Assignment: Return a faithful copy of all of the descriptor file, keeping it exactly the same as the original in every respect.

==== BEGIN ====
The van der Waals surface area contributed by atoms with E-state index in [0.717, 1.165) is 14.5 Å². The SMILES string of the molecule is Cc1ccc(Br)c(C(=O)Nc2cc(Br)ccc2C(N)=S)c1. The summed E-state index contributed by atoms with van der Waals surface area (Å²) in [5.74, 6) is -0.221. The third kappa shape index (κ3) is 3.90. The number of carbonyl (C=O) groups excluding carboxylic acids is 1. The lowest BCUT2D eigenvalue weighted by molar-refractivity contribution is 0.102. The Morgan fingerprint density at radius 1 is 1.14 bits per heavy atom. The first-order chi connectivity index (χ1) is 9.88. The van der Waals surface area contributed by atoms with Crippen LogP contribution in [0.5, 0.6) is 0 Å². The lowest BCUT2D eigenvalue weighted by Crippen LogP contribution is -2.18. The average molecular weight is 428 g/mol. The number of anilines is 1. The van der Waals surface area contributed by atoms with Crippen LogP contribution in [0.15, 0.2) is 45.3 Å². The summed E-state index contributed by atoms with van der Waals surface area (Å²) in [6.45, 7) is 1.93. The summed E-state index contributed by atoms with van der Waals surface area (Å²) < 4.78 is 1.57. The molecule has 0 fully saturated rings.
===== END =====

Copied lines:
The van der Waals surface area contributed by atoms with E-state index in [0.717, 1.165) is 14.5 Å². The SMILES string of the molecule is Cc1ccc(Br)c(C(=O)Nc2cc(Br)ccc2C(N)=S)c1. The summed E-state index contributed by atoms with van der Waals surface area (Å²) in [5.74, 6) is -0.221. The third kappa shape index (κ3) is 3.90. The number of carbonyl (C=O) groups excluding carboxylic acids is 1. The lowest BCUT2D eigenvalue weighted by molar-refractivity contribution is 0.102. The Morgan fingerprint density at radius 1 is 1.14 bits per heavy atom. The first-order chi connectivity index (χ1) is 9.88. The van der Waals surface area contributed by atoms with Crippen LogP contribution in [0.5, 0.6) is 0 Å². The lowest BCUT2D eigenvalue weighted by Crippen LogP contribution is -2.18. The average molecular weight is 428 g/mol. The number of anilines is 1. The van der Waals surface area contributed by atoms with Crippen LogP contribution in [0.15, 0.2) is 45.3 Å². The summed E-state index contributed by atoms with van der Waals surface area (Å²) in [6.45, 7) is 1.93. The summed E-state index contributed by atoms with van der Waals surface area (Å²) < 4.78 is 1.57. The molecule has 0 fully saturated rings.